New York

Posted May 31, 2018

My Sister’s Battle With Severe Mental Illness Taught Me Never to Stand for Pretense

My parents, Jerry and Emily, had three daughters. I’m the oldest, followed by Carla two years later, and then my youngest sister. Carla, I’m told,…

By Laura Waters

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Posted May 22, 2018

Most of My Students Didn’t Know Any College Graduates But That’s Not Stopping Them From Going to College

“I can’t believe they picked me.” That’s what Keaton Hall, a senior at Uncommon Schools Rochester Prep High School, said to me on FaceTime when…

By Taylor Cook

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Posted May 16, 2018

These 12 States Are Being Sued for Not Funding Schools Equitably

As teacher strikes bring attention to underfunded public schools, families and education advocates are suing to compel states to uphold statutory or constitutional obligations on education funding.…

By Cortney Sanders

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Posted Apr. 2, 2018

My Son Has Autism and This School Taught Him to Say ‘Mom’

At 5, my son, Niko, was still in diapers. He didn’t know how to communicate. He wouldn’t let anyone touch him. I was afraid for…

By Violet Stevens

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Posted Mar. 29, 2018

Cynthia Nixon’s Run for Governor Is Looking a Lot More Like ‘Hypocrisy and the City’

For the past decade or so, the forces of the educational status quo have done battle with those of education reformers. The most common line…

By Patrick Riccards

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Posted Mar. 28, 2018

Washington Still Hasn’t Gotten the Message That Our Schools Need Restorative Practices

Thousands of students have walked out of classrooms and marched on Washington to send a message on gun violence. Message not received. Instead of listening…

By Tianitha Alston

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Posted Mar. 16, 2018

What Happens When Even the ‘Best’ Neighborhood School Treats Its Students With Disabilities Horribly?

The New York Post recently profiled Wesley Clark, a 9-year-old fourth-grader at PS 8 in Brooklyn Heights. The article describes a “supposedly progressive Brooklyn Heights public school that talks…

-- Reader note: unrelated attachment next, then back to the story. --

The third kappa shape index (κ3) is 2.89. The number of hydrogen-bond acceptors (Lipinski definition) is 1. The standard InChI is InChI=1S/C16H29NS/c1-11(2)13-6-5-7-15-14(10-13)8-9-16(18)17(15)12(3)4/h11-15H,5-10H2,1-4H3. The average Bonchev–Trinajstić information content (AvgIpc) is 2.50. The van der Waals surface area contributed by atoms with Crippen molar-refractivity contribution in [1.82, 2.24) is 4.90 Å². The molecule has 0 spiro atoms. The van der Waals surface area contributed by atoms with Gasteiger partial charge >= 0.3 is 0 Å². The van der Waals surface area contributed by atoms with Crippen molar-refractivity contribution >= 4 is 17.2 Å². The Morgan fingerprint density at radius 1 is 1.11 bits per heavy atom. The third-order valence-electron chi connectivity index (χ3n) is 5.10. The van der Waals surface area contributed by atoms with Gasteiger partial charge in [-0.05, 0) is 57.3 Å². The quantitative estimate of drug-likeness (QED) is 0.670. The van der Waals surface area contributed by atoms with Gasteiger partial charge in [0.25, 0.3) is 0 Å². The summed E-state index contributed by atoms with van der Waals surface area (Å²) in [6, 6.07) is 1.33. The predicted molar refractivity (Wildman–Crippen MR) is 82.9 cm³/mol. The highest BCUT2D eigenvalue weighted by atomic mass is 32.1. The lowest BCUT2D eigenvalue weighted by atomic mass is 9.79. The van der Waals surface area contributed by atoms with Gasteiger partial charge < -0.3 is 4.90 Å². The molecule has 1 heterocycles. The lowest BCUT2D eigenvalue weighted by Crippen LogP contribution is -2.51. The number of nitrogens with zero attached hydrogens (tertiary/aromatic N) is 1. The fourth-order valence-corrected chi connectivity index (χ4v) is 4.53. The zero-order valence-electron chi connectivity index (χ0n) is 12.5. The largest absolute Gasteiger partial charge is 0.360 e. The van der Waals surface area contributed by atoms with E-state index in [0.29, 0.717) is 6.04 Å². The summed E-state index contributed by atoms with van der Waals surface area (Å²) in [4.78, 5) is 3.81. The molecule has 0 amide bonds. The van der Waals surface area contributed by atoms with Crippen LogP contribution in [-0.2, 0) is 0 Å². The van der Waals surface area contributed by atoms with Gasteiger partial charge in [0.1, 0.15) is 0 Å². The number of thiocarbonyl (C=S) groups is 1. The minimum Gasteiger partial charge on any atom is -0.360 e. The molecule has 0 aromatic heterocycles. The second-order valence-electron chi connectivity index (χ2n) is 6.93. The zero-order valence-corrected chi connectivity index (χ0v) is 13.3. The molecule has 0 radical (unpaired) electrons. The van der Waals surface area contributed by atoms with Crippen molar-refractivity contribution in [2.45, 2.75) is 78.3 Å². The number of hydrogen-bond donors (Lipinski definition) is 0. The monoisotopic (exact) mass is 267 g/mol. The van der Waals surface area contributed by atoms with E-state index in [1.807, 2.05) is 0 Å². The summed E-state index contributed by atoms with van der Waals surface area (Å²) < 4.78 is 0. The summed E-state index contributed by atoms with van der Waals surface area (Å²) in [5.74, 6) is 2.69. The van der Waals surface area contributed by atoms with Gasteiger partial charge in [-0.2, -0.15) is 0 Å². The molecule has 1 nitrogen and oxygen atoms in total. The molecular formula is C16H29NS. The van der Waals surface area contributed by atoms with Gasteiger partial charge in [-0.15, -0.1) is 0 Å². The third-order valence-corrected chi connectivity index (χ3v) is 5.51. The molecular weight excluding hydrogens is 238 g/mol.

By Laura Waters

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Posted Feb. 16, 2018

Turns Out Arresting Kids in School Is Totally a Race Thing

I was in my sophomore year at an all-boys’ Catholic high school in the Bronx the first time I saw a school administrator lay hands…

By Stephan Maldonado

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Posted Dec. 13, 2017

Teacher Leadership Works. Just Look at New Mexico.

Ask any parent what’s most important to her about her child’s school. Aside from fundamentals like safety, she’ll tell you: What matters most is the…

By Julia Rafal-Baer

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Posted Nov. 16, 2017

Homelessness, Cancer and a Two-Hour Commute Won’t Get in the Way of Her Daughters’ Education

In Morris Heights, Bronx, the alarm sounds at 4:00 a.m. signaling to Shadina Charles that it is time to wake up and get her daughters…

By Keciah Bailey

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Posted June 21, 2018

After 14 Years of Teaching, I’m Packing Up Room 103 for the Last Time

It’s June. The classroom walls are bare. The grit outlined empty spaces left behind by charts, posters, reading lists and student work jut out starkly…

By Zachary Wright 

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Posted June 21, 2018

How New Mexico Is Becoming a Quiet Leader in the Education Reform Movement

While much of the education reform world was convening in Austin for the annual charter schools conference this week, I snuck off to Albuquerque for…

By Peter Cunningham

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Posted June 20, 2018

A Thank You to The Parents, Students and Teachers Who Dare to Demand Better From Our Public Schools

As we come to the end of another school year, I’ve been thinking a great deal about the teachers and parents who have dared to…

By Tracy Dell’Angela

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How does the federal government support our public schools? Find out the ABC’s of ESEA, ESSA and No Child Left Behind →

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